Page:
Boston University taps Shimmer wearables for brain studies

By Jenni Spinner contact

- Last updated on GMT

(Anastasia Usenko/iStock via Getty Images Plus)
(Anastasia Usenko/iStock via Getty Images Plus)

Related tags: Decentralized trials, Wearables, Shimmer Research, Heart, Brain

The trials, funded by the American Heart Association, will harness the company’s Verisense wearable sensor platform to examine brain-heart health links.

Shimmer Research, a provider of wearable sensors and technology, announced that Boston University’s (BU) School of Medicine will use its Verisense wearable sensing platform to monitor motion, activity and sleep in two brain health studies. The research is funded by the American Heart Association (AHA) in collaboration with philanthropist Bill Gates.

Geoffrey Gill, president of Shimmer Americas, told Outsourcing-Pharma that the project comes at an “exciting time” in the evolution of wearables and other technology in clinical trials.

For a long time, many people have predicted that wearables will transform healthcare; it now feels like the industry has reached a tipping point when the use of wearables is becoming mainstream, first in clinical research but soon in actual patient care applications,​” he commented. “We are just starting to explore the potential of wearables in healthcare and this industry is poised to become much larger than the consumer wearables industry​.”

The initiative is part of the AHA’s Strategically Focused Research Network on Health Technologies and Innovation. BU professor of anatomy and neurobiology Rhoda Au will lead the network’s fifth research site, focusing on brain health and dementia technology, which will conduct the new studies.

The multidisciplinary BU team is exploring connections between heart and brain health, centering on dementia and Alzheimer’s disease. They plan to utilize technologies, including the Verisense platform, to identify and track early behaviors that can affect brain health and lead to chronic diseases, as well as advanced computational analytics and artificial intelligence (AI) to determine who is at risk for those diseases, ultimately exploring ways to prevent behaviors or triggers leading to them.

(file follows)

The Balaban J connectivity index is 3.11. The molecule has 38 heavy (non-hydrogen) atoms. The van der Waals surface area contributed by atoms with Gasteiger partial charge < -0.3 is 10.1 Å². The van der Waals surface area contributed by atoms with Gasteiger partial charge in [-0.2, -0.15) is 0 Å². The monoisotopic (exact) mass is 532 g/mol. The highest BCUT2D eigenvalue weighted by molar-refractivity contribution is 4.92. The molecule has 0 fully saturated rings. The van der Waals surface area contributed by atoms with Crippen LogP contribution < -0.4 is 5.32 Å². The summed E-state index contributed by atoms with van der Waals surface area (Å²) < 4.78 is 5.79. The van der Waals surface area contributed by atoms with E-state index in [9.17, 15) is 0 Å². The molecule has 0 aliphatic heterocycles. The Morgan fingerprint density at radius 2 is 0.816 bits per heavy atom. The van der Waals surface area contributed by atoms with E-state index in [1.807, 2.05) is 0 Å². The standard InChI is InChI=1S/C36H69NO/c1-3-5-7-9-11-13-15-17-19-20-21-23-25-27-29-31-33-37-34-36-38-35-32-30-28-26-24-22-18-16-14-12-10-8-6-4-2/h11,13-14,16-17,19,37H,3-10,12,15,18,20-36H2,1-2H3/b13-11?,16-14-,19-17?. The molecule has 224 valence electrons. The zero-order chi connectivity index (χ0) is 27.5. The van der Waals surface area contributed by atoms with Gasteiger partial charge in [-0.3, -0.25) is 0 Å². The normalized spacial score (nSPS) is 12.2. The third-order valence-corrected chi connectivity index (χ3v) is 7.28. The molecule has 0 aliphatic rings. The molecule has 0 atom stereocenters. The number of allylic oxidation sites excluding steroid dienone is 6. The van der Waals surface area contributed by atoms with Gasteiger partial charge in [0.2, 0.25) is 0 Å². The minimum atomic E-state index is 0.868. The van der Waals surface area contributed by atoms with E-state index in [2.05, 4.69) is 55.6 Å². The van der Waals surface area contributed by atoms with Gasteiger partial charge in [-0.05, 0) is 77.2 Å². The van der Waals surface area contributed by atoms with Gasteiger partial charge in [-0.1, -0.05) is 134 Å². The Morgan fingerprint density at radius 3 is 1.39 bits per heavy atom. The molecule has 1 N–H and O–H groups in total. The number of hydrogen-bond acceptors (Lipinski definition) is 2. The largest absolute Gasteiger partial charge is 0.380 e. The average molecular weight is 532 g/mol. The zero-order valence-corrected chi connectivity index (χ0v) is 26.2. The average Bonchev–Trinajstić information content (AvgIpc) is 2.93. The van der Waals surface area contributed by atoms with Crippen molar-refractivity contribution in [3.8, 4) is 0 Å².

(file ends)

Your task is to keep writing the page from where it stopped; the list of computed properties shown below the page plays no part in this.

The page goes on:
Gill said the Verisense platform appeals because of its data capabilities, ability to minimize patient burden, six-month battery life, and ease of use by site teams.

Clinical site staff just need to do a quick set up that takes less than five minutes and then give the sensor to the participant and they are done​,” Gill told OSP. “Verisense also has a state-of-the-art compliance tracking system that gives precise, real-time information about the status of data collection at the site, participant, and even sensor leve​l.”

The first study will rotate use of Shimmer’s Inertial Measurement Unit (IMU) sensors across 350 participants, monitoring motion, activity and sleep for two weeks every quarter for two years. The second study will enroll 15 participants, examining the usability of different technologies.

This passive data collection approach requires minimal action by the participant, making it potentially more sustainable in the long term​,” Au said. “It should also encourage a more diverse participant population by enabling people to enroll who have historically been excluded from this type of study because they could not afford to purchase the requisite wearable health technology​.

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